I watched this movie, The Terminal, again a few days ago, and it led me to think. The sheer will and determination of Victor is admirable, as he is stuck in a New York airport due to a civil war in his country. He does the right thing by remaining in the airport confines, even though stubborn officials endeavor to make him leave and break the rules. Victor makes the most of his situation while continuing to be a good person. (That’s a great quality!) I admire his way of patiently waiting, and his long suffering is amazing. I hope I can be as inventive and possess the willingness to wait for things to change for the better. (It’s going to be a long wait!) Good flick, highly recommend!
I have seriously learned patience during the long, slow recuperation from this stroke (except with wheelchair, I like to go fast. Get out of my way!) Everything takes time and it is not a speedy thing. There have been times I’ve had to wait and wait on my help and myself. (Try eating with your non-dominant hand!) My recovery is going to take time. Patience seems like a trait only the saints have. But patience can be acquired by anyone. It only takes understanding. You must understand the other person and what they are experiencing. Patience is not thinking of yourself. How you act and what you do while you’re waiting defines you. Do you huff and puff and growl under your breath while you wait? Or do you just do something else to kill time (multi-task) and show some simple understanding? (That’s what smart phones are for!) I know there may be times that your schedule is crunched, and your patience is pushed to the limit. This is the time you need to re-evaluate your habits, or perhaps wake up earlier. There are emergencies that are unforeseeable (last-minute projects or reset alarm clocks,) but usually those times that increase your blood pressure can be avoided with a little planning and preparation. Patience can additionally be shown to those in need through love with long suffering. Lending a helping hand is not usually a quick notion. Those who give me love and service are so incredibly patient. I appreciate it so much!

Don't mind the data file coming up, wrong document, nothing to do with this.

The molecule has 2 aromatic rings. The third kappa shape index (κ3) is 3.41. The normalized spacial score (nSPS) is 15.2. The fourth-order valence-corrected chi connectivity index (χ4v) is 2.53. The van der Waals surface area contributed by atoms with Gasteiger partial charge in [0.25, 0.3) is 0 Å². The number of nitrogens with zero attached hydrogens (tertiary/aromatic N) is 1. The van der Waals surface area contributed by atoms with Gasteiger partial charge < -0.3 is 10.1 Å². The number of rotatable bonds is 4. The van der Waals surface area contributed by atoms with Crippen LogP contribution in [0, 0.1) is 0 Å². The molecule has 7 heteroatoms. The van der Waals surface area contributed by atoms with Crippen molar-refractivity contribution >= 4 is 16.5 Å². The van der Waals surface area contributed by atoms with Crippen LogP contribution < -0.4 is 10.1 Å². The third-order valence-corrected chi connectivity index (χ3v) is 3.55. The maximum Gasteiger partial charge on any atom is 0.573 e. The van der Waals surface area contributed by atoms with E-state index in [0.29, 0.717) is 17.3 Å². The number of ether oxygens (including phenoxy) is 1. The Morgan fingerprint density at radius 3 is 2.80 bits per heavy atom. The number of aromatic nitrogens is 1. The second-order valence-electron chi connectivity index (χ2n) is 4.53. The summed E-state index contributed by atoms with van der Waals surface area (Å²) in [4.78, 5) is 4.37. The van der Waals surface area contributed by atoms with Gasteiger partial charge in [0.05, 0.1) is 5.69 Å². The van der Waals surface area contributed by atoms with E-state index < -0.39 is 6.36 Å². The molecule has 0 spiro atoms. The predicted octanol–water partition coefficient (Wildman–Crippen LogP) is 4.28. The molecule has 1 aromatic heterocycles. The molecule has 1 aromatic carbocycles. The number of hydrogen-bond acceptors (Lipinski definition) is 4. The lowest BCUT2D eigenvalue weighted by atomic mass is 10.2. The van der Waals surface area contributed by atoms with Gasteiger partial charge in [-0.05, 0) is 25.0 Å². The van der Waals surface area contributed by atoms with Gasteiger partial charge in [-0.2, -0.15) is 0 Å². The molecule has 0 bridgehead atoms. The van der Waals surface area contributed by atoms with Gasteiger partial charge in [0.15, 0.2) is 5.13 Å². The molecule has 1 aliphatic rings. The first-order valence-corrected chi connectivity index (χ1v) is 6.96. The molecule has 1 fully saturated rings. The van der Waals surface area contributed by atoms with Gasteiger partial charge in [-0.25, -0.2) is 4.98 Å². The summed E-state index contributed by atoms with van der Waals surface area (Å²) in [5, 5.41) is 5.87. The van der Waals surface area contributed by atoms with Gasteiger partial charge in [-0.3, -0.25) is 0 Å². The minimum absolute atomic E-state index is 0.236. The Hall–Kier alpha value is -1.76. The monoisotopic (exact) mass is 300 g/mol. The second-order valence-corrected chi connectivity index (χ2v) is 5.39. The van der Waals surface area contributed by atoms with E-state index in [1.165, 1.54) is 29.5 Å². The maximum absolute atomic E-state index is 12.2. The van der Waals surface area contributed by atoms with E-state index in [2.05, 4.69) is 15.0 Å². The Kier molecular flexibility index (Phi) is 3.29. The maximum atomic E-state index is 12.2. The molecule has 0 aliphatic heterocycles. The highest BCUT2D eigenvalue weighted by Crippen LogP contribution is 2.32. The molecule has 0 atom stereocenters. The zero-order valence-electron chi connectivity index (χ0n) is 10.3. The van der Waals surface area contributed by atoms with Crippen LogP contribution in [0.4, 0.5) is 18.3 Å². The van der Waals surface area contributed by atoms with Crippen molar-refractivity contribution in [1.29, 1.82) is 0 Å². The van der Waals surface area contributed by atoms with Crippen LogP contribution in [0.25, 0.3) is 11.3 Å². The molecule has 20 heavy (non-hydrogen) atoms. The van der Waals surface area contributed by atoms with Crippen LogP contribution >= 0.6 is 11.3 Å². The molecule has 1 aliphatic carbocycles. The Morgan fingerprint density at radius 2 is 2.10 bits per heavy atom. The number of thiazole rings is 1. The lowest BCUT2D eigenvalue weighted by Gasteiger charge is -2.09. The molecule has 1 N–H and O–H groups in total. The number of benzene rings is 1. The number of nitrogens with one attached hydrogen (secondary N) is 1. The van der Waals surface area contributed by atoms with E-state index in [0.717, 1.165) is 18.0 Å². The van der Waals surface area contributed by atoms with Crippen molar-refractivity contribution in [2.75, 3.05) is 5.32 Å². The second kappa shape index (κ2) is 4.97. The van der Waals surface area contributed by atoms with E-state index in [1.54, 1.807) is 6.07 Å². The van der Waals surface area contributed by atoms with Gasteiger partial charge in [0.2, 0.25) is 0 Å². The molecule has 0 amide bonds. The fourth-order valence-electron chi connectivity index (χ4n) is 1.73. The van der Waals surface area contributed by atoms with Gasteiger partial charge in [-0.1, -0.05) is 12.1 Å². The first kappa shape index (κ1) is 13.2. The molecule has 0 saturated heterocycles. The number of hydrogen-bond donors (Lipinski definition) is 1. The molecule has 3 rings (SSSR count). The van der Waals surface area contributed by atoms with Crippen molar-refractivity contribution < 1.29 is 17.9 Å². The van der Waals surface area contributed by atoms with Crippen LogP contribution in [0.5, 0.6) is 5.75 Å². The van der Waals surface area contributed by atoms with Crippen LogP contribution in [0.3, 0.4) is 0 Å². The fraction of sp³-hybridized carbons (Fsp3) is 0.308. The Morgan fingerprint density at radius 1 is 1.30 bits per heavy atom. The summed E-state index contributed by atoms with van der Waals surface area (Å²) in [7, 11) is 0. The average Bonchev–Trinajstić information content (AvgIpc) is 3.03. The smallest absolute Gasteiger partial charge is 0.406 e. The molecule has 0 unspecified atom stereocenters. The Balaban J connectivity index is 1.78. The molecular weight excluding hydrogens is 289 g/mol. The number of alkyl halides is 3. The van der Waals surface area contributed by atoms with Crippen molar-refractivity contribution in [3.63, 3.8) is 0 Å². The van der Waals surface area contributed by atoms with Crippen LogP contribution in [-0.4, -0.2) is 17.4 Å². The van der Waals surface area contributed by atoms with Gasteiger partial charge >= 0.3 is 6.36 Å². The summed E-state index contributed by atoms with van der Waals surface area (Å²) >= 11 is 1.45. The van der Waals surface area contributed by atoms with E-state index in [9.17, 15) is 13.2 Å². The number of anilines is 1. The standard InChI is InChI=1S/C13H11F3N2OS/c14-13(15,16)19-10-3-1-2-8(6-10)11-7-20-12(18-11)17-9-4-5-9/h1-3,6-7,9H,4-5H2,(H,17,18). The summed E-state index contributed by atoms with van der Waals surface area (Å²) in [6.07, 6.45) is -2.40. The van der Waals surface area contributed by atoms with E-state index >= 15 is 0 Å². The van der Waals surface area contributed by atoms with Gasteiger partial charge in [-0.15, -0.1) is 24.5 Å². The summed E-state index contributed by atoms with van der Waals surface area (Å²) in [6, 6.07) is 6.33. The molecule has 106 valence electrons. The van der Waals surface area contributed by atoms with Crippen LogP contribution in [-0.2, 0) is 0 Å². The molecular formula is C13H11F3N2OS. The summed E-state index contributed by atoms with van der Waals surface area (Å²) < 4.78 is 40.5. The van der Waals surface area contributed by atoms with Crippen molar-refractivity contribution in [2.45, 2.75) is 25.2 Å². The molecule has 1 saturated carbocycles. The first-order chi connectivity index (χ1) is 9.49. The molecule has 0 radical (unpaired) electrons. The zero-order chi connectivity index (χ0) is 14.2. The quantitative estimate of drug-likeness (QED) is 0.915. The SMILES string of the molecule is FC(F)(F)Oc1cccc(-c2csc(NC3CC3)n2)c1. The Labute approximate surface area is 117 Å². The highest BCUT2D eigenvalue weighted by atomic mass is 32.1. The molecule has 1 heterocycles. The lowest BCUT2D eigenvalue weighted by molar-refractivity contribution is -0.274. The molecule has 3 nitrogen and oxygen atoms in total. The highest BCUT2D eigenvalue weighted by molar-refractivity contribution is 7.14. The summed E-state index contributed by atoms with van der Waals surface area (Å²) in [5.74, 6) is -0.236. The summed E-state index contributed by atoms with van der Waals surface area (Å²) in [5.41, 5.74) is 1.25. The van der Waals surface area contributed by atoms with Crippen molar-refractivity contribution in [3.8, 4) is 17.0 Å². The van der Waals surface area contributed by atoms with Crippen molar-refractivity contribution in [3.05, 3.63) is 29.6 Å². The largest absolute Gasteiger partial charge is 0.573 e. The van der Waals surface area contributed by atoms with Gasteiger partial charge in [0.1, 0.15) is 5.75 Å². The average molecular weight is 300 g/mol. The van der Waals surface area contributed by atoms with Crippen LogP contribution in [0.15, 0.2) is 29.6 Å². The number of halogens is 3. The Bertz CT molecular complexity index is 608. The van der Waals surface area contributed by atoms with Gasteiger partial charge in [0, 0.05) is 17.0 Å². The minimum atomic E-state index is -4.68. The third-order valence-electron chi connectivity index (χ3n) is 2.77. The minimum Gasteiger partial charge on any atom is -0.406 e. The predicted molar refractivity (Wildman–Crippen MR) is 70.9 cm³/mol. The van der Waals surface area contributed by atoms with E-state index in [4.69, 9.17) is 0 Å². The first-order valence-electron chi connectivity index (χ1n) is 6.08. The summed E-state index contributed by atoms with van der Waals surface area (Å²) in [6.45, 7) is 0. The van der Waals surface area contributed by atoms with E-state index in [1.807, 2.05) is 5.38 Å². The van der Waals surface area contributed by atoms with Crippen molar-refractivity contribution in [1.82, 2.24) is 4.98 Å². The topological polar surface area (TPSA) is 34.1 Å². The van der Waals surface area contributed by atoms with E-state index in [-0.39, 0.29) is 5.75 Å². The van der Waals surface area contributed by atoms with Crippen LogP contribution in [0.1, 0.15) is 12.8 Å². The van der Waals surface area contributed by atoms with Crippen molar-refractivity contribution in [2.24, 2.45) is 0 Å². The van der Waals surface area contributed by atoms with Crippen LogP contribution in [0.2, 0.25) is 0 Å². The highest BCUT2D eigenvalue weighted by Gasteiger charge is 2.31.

I gotta say having a stroke makes me the foremost authority on the subject. In the past, I had the control freak, get-ur-done personality. I made things happen. (With six kids and a farmer husband you kind of had to.) The time I spent “locked in” (not being able to move or speak, but you are totally aware,) waiting for help (many times a day,) having the trach (that experience is the epitome of patience,) and no voice (try getting your point across, 24/7 Charades) have all taught me that patience must be had to survive. I could be impatient and drive myself crazy, or just find a way to deal with the situation. I know now that patience just takes understanding and a little bit of maturity. You will get what you want eventually. (Patience is a virtue that you get over time!) God’s timetable is way different than yours. We might pray and pray for something, and the answer might be no. But someday our prayers will be answered, maybe not exactly how we want it – but they will be for our best. If there is something you want (like yesterday!) take it from me, the way you act while waiting shows what kind of person you are. A true blessing is having patience. Patience is achieved through time and love. We can do it!